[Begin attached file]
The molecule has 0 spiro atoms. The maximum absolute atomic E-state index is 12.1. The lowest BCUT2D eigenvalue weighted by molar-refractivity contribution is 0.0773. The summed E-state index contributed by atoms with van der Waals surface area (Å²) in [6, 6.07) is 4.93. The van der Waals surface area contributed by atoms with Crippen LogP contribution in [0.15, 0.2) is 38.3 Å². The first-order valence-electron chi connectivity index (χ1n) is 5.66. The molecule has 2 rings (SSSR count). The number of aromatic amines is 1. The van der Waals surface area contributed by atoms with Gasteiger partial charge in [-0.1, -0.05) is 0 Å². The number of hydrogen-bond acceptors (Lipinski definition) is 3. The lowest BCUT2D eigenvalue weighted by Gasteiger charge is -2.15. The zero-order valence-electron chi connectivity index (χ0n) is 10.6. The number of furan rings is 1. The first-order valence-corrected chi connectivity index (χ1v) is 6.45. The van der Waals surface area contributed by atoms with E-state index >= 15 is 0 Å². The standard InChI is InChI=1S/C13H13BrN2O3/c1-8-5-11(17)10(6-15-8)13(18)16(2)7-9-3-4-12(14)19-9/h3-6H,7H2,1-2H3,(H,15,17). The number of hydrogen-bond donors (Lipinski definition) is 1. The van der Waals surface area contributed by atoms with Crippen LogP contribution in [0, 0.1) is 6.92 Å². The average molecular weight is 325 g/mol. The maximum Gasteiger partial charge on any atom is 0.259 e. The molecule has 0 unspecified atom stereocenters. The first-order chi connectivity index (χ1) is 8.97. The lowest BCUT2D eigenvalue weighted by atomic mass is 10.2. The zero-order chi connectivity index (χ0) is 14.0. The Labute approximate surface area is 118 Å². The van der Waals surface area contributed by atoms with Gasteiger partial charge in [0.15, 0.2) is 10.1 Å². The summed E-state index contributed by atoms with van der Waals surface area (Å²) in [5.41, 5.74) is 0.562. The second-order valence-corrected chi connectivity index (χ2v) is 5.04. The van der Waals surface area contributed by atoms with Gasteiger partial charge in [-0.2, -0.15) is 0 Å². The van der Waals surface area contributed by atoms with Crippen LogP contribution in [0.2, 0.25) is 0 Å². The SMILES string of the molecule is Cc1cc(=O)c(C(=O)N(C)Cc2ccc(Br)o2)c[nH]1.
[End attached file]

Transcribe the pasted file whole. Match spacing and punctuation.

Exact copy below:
The molecule has 0 spiro atoms. The maximum absolute atomic E-state index is 12.1. The lowest BCUT2D eigenvalue weighted by molar-refractivity contribution is 0.0773. The summed E-state index contributed by atoms with van der Waals surface area (Å²) in [6, 6.07) is 4.93. The van der Waals surface area contributed by atoms with Crippen LogP contribution in [0.15, 0.2) is 38.3 Å². The first-order valence-electron chi connectivity index (χ1n) is 5.66. The molecule has 2 rings (SSSR count). The number of aromatic amines is 1. The van der Waals surface area contributed by atoms with Gasteiger partial charge in [-0.1, -0.05) is 0 Å². The number of hydrogen-bond acceptors (Lipinski definition) is 3. The lowest BCUT2D eigenvalue weighted by Gasteiger charge is -2.15. The zero-order valence-electron chi connectivity index (χ0n) is 10.6. The number of furan rings is 1. The first-order valence-corrected chi connectivity index (χ1v) is 6.45. The van der Waals surface area contributed by atoms with E-state index >= 15 is 0 Å². The standard InChI is InChI=1S/C13H13BrN2O3/c1-8-5-11(17)10(6-15-8)13(18)16(2)7-9-3-4-12(14)19-9/h3-6H,7H2,1-2H3,(H,15,17). The number of hydrogen-bond donors (Lipinski definition) is 1. The van der Waals surface area contributed by atoms with Crippen LogP contribution in [0, 0.1) is 6.92 Å². The average molecular weight is 325 g/mol. The maximum Gasteiger partial charge on any atom is 0.259 e. The molecule has 0 unspecified atom stereocenters. The first-order chi connectivity index (χ1) is 8.97. The lowest BCUT2D eigenvalue weighted by atomic mass is 10.2. The zero-order chi connectivity index (χ0) is 14.0. The Labute approximate surface area is 118 Å². The van der Waals surface area contributed by atoms with Gasteiger partial charge in [0.15, 0.2) is 10.1 Å². The summed E-state index contributed by atoms with van der Waals surface area (Å²) in [5.41, 5.74) is 0.562. The second-order valence-corrected chi connectivity index (χ2v) is 5.04. The van der Waals surface area contributed by atoms with Gasteiger partial charge in [-0.2, -0.15) is 0 Å². The van der Waals surface area contributed by atoms with Crippen LogP contribution in [0.2, 0.25) is 0 Å². The SMILES string of the molecule is Cc1cc(=O)c(C(=O)N(C)Cc2ccc(Br)o2)c[nH]1.